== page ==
Nationwide Insurance was founded in 1926 and is based in Columbus, Ohio. The company sells insurance in all 50 states and Washington D.C. through an extensive network of agents. As of 2021, Nationwide holds 2.32% in private passenger auto insurance market share, making it the eighth-largest provider in the United States.
AAA Insurance, also known as the American Automobile Association, is the eleventh-largest private passenger auto insurance company, with 1.43% of the total market share. The company was founded in 1902 and has headquarters in Heathrow, Florida.
Nationwide vs AAA: car insurance rates comparison
Nationwide and AAA vary significantly in terms of their third-party reviews. Nationwide has stronger ratings overall and has much lower premiums on average than AAA. The table below includes a more detailed breakdown of third-party ratings and average premiums for Nationwide vs. AAA. We include scores from AM Best for financial strength, J.D. Power for auto claims customer satisfaction, and our proprietary Bankrate Score out of 5.0 points, based on performance across these key factors.
|Car insurance company||Bankrate Score||AM Best||J.D. Power||Average annual premium for minimum coverage||Average annual premium for full coverage|
Rates by credit score
When you apply for a car insurance policy, the insurance provider may run your credit and use your score to determine your rate. The use of credit depends on the specific provider and your state, as car insurance carriers in Hawaii, California, Washington, and Massachusetts are not legally allowed to consider your credit when calculating your rate. The following table highlights national average car insurance premiums for Nationwide vs. AAA for drivers based on credit score.
|Car insurance company||Poor||Average||Good||Excellent|
Rates by age
Young drivers typically pay the highest car insurance rates due to lack of driving experience, but AAA’s average premiums for newly licensed drivers are much more expensive on average than the rates from Nationwide. Car insurance premiums usually start to decrease once a driver reaches their mid-twenties. The table below shows the average full coverage premiums from AAA vs. Nationwide based on age.
|Car insurance company||Age 16*||Age 18||Age 25||Age 30||Age 40||Age 60|
*16 year old cost when added to parents’ policy, 18-year-old renter
Rates by driving record
If you have negative marks on your driving record, like a speeding ticket, accident or DUI conviction, you could face a higher car insurance rate due to being a high-risk driver. When comparing Nationwide vs. AAA, our sample rates indicate that AAA is a more expensive option on average for drivers with a history of violations. Below are the average rates from each company based on driving record.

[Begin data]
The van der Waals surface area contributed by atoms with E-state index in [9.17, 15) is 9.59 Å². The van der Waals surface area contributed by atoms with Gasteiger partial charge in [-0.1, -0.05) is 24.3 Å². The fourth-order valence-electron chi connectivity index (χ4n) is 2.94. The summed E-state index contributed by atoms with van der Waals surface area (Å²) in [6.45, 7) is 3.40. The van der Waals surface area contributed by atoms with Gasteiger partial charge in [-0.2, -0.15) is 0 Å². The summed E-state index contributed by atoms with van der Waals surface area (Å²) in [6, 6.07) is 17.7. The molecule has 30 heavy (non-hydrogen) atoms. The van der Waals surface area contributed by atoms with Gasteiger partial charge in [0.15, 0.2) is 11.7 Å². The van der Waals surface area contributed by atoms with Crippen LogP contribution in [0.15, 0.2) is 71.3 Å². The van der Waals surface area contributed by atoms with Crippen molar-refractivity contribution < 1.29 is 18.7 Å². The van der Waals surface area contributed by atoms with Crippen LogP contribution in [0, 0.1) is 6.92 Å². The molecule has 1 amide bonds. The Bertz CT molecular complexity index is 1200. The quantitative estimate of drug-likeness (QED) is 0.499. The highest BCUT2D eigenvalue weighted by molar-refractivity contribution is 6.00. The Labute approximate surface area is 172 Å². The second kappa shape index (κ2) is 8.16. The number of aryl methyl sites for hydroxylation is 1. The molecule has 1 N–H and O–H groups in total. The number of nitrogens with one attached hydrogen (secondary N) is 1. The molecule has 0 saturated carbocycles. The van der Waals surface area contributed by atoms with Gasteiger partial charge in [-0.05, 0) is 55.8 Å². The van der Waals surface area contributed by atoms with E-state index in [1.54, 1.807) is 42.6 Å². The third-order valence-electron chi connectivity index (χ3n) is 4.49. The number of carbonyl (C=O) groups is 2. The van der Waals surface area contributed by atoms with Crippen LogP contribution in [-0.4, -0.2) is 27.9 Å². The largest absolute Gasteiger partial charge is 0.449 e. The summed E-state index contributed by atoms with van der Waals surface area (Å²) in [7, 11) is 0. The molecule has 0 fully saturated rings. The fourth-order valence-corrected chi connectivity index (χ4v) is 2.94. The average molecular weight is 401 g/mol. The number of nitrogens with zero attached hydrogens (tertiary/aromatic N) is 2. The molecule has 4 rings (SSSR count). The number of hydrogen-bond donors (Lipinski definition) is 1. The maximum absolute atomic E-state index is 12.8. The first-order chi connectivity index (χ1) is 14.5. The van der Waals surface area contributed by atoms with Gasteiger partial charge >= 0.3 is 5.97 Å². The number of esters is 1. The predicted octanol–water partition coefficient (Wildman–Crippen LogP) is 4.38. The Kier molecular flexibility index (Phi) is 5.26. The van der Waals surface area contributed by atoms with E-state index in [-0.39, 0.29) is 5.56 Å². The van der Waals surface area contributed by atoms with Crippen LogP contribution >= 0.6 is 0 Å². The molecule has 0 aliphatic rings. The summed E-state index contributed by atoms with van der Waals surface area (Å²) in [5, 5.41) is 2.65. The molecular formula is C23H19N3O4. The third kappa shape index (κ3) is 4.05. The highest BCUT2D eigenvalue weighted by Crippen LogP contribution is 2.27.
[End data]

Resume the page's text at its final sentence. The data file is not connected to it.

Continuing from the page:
|Car insurance company||Clean driving record||Speeding ticket||Accident||DUI conviction|
Nationwide vs AAA: discounts
Nationwide and AAA both offer car insurance discounts that could help policyholders get a lower rate. However, each company offers different savings opportunities. Here are how some of the discounts available differ from Nationwide vs. AAA:
- SmartRide discount — Drivers who sign up for Nationwide’s SmartRide safe driver discount program could save up to 10% when they enroll and up to 40% for practicing safe driving habits.
- Multi-policy discount — Nationwide customers could save an average of $646 on their insurance premium when they bundle their auto and home insurance.
- SmartMiles discount — Through Nationwide’s SmartMiles program, infrequent drivers may get a lower premium based on the number of miles they drive each year.
- AAA member discount — You may qualify for a discounted car insurance premium if you have an active AAA membership,
- Quote in advance discount — Drivers who switch car insurance companies may get a discount from AAA if they get a quote more than seven days before the policy’s start date.
- Good student discount — Students in high school and college could earn a lower car insurance rate if they maintain a set minimum GPA in school.
Nationwide vs AAA: online and mobile experience comparison
Nationwide and AAA both have good online experiences. In particular, Nationwide offers a variety of online tools, resources and articles, which can be helpful for first-time auto insurance buyers. Because AAA has a different website for each state or region, the online experiences are not uniform and some states may have a smoother online experience than others.